Take a look at the cemetery as well because there you will find the grave of Bushranger Ben Hall, who was shot by local police in 1865.
For more than 2 years Hall bailed up mail coaches, travellers, Inn-keepers, squatters and storekeepers in the Lachlan district.
In the age of just 27 he was shot by a police party of eight, led by sub-inspector James Henry Davidson on 5 May 1865 about 20km northwest of Forbes.
For some local people he still seems to be a hero and lots of people there still carry the name of Ben Hall proudly, just like Ben Hall 3rd, there is a Ben Hall Motel etc. etc.
Here we have one again: a monument for a bushranger,and his name is Ben Hall (1837–1865)
You will find his monument next to the tourist-information inside the former trainstation of Forbes and this is the inscription written on it:
Ben Hall took openly to Bushranging in 1863,
though he was long suspected of beeing an accomplice of Frank Gardiner.
For more than 2 years Hall bailed up mail coaches, travellers, Inn-keepers,
squatters and storekeepers in the Lachlan district.
Aged 27 he was shot by a police party of eight,
led by sub-inspector James Henry Davidson
on 5 May 1865 about 20km northwest of Forbes.
This statue was commissioned by Ben Hall 3rd
(great grandson of Ben Hall)
and sculptured by Pamela Norman.
Have a Ben Hall - experience
is the inscription of the tourist-information there - see my 3rd picture.
I dont know if you will be robbed in their shop or what else that might mean...
to-day. So pleased that the slide lasted the distance and that the local camera shop was able to pull off a great print. Lovely area.
This is a snippet taken from the site below:-
Originally inhabited by the Wodi Wodi Aborigines the first Europeans to pass through the area, in 1797, were the survivors of the wreck of the Sydney Cove. Shortly afterwards George Bass travelled down the coast looking for other survivors. He discovered coal near Stanwell Park at Coalcliff.
The Maldives are excellent but may be a bit rainy at that time of year. January should be better, towards the end. If you're going to Australia then you might try Rottnest Island off the coast of Perth which is quiet and idyllic but not far from the mainland. Equally the resort of Broome in north west Australia is perfect for the traveller.
I am often asked, when visiting Cairns, Arilie and Hamilton, - if the Gold Coast in general and Surfers Paradise in particular should be included. How can you not love a city with a name like Surfers Paradise. That really is the name, and it is in the center of the Gold Coast. It does indeed live up to its name. It was where I first attempted to surf to mostly comical effect. The Gold Coast/Surfers Paradise, is kinda reminicent of Miami Beach, for a lack of better comparison. But it does have a charm all its own. Even the names are reminicent of Miami Beach, like Palm Beach, Broadbeach, Main Beach, Mermaid Waters and Paradise Point. Most are on the Gold Coast Highway (2), which weers off the main highway (M1), around Tweed Heads in the south, and rejoins the M1 around Helensvale in the north. Up from the beach are extensive waterways, that include some highly coveted real estate. The activities available cover the spectrum. If you can think of it likely it is here. Check out the following website. Be safe and enjoy.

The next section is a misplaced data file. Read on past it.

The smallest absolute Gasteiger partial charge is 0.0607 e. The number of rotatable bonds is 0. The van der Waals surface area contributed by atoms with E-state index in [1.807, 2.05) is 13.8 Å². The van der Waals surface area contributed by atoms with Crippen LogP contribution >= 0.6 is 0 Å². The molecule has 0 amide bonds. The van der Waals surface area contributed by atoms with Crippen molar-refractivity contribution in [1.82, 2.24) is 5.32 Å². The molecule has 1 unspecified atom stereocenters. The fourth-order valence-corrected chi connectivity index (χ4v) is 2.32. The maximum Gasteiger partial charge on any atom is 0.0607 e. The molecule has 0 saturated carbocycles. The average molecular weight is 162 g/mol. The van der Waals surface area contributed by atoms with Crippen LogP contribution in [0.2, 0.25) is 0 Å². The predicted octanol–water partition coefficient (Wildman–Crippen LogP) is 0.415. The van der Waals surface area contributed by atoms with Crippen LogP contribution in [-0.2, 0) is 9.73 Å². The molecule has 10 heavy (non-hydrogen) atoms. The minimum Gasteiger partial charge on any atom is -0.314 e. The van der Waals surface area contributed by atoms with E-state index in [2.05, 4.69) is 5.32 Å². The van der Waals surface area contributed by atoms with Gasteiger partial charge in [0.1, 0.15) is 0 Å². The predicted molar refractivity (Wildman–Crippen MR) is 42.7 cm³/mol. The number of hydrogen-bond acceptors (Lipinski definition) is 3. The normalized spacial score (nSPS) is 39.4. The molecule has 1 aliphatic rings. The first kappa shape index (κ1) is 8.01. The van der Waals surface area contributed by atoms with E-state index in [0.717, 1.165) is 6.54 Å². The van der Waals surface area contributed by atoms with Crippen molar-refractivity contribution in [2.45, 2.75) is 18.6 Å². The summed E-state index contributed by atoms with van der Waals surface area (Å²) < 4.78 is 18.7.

I remember this park. There was the exibition
of roses. Many, many sort of them. You won't beleive how many sorts of this wonderful flower exist. And around the the building is locatet beautiful park.
This is another beauteful beach we visited. I admired a tiny light sand, full of shells, different shapes. It is divine to walk bare-foot along the beach. The water was quite warm, but the level was very low there.
It was a very windy day. That's the reason, the beach is so empty. Friends told me, that this beach is a paradise for surfers, the waves are incredible. Anyway, we left the beach very soon.
Walking high above the treetops in the Australian warm temperate rainforest of the southern highlands is probably one of our most memorable experiences as a family! We drive almost every school holiday to the south coast and our latest find is certainly something I am eager to share to the world!
The first weekend of the July school holidays saw us trek to the relatively new 500 metres long Illawarra Fly Tree Top Walk, constructed in February 2008 with walking towers from 10 to 45 metres above the forest floor!
You will literally walk among the treetops of the most amazing eucalypts (gum trees) you will ever see- ancient year old trees and lovely ferns of various species.
For AUD$49 for a family of four, the reward is not just a healthy workout as you make your way to the start of the tower via lush green surroundings with adorable native Aussie animals like the wombats, koalas and other birds. You get to glimpse sweeping views of the rolling cliffs, scenic hills and vast valleys beneath you from the fly walk.
Aside from the gum trees, favourite food of our koalas, you will find other tree and plant species like native mulberries with shiny leaves offering prominent veins and lovely fruits in summer for the birds.
The 11 towers, spanning about 40 metres each between them, has three support cables for stability and used about 400 cubic metres of concrete for the footings so be assured they are sturdy indeed!
It is not just the natural beauty that stuck me about thi place but the way the builders made sure this man-made structure has little impact on the environment. Very little of the forest below has been cleared and excessive noise and litter are discouraged so as not to disturb its inhabitants!
The tallest tower, aptly called "Knights Towers" is 45 metres high and is negotiated via a narrow spiral staircase and is truly the highest point of this Treetop Walk which offers fantastic views of the Illawarra escarpment, especially the tranquil beaches from afar !Based on my own experience,t those with a fear of heights should stick to the less "scary" towers standing 10 to 26 metres above the forest floor.
Our boys had a ball climbing the steps here but it must be noted, extreme caution should be exerted as the steep climb can be difficult for those with young kids and /or babies. I notice a few strollers (still with the babies on them!) left near the entrance to the tower, with their mothers of course!
The Visitor's Centre here also has a souvenir shop, cafe and toilets. Most attractions anywhere in Australia are fully equipped with centres like this to give information about the site and other helpful tips.